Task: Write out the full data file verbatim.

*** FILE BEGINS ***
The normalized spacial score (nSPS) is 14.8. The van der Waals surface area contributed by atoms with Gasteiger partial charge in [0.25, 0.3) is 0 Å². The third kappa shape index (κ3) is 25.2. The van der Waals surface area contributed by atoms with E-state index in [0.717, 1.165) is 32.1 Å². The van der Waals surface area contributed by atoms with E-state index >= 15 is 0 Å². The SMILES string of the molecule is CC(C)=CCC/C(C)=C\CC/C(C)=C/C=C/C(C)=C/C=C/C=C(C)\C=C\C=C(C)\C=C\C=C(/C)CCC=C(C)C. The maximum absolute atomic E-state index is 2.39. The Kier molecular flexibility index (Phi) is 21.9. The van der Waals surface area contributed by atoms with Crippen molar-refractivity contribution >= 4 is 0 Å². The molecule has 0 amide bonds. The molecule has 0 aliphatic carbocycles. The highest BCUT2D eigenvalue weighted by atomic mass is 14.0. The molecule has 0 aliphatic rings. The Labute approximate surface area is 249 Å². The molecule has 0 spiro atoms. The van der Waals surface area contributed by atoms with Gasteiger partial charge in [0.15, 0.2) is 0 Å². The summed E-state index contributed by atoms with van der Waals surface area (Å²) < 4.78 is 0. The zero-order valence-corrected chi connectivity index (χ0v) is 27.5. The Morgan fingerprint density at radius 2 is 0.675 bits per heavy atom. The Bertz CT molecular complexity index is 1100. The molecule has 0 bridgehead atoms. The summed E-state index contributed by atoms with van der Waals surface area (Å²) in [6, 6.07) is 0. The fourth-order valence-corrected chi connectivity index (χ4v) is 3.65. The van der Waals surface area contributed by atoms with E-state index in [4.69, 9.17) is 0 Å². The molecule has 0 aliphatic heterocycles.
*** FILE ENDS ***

The normalized spacial score (nSPS) is 14.8. The van der Waals surface area contributed by atoms with Gasteiger partial charge in [0.25, 0.3) is 0 Å². The third kappa shape index (κ3) is 25.2. The van der Waals surface area contributed by atoms with E-state index in [0.717, 1.165) is 32.1 Å². The van der Waals surface area contributed by atoms with E-state index >= 15 is 0 Å². The SMILES string of the molecule is CC(C)=CCC/C(C)=C\CC/C(C)=C/C=C/C(C)=C/C=C/C=C(C)\C=C\C=C(C)\C=C\C=C(/C)CCC=C(C)C. The maximum absolute atomic E-state index is 2.39. The Kier molecular flexibility index (Phi) is 21.9. The van der Waals surface area contributed by atoms with Crippen molar-refractivity contribution >= 4 is 0 Å². The molecule has 0 amide bonds. The molecule has 0 aliphatic carbocycles. The highest BCUT2D eigenvalue weighted by atomic mass is 14.0. The molecule has 0 aliphatic rings. The Labute approximate surface area is 249 Å². The molecule has 0 spiro atoms. The van der Waals surface area contributed by atoms with Gasteiger partial charge in [0.15, 0.2) is 0 Å². The summed E-state index contributed by atoms with van der Waals surface area (Å²) < 4.78 is 0. The zero-order valence-corrected chi connectivity index (χ0v) is 27.5. The Morgan fingerprint density at radius 2 is 0.675 bits per heavy atom. The Bertz CT molecular complexity index is 1100. The molecule has 0 bridgehead atoms. The summed E-state index contributed by atoms with van der Waals surface area (Å²) in [6, 6.07) is 0. The fourth-order valence-corrected chi connectivity index (χ4v) is 3.65. The van der Waals surface area contributed by atoms with E-state index in [4.69, 9.17) is 0 Å². The molecule has 0 aliphatic heterocycles.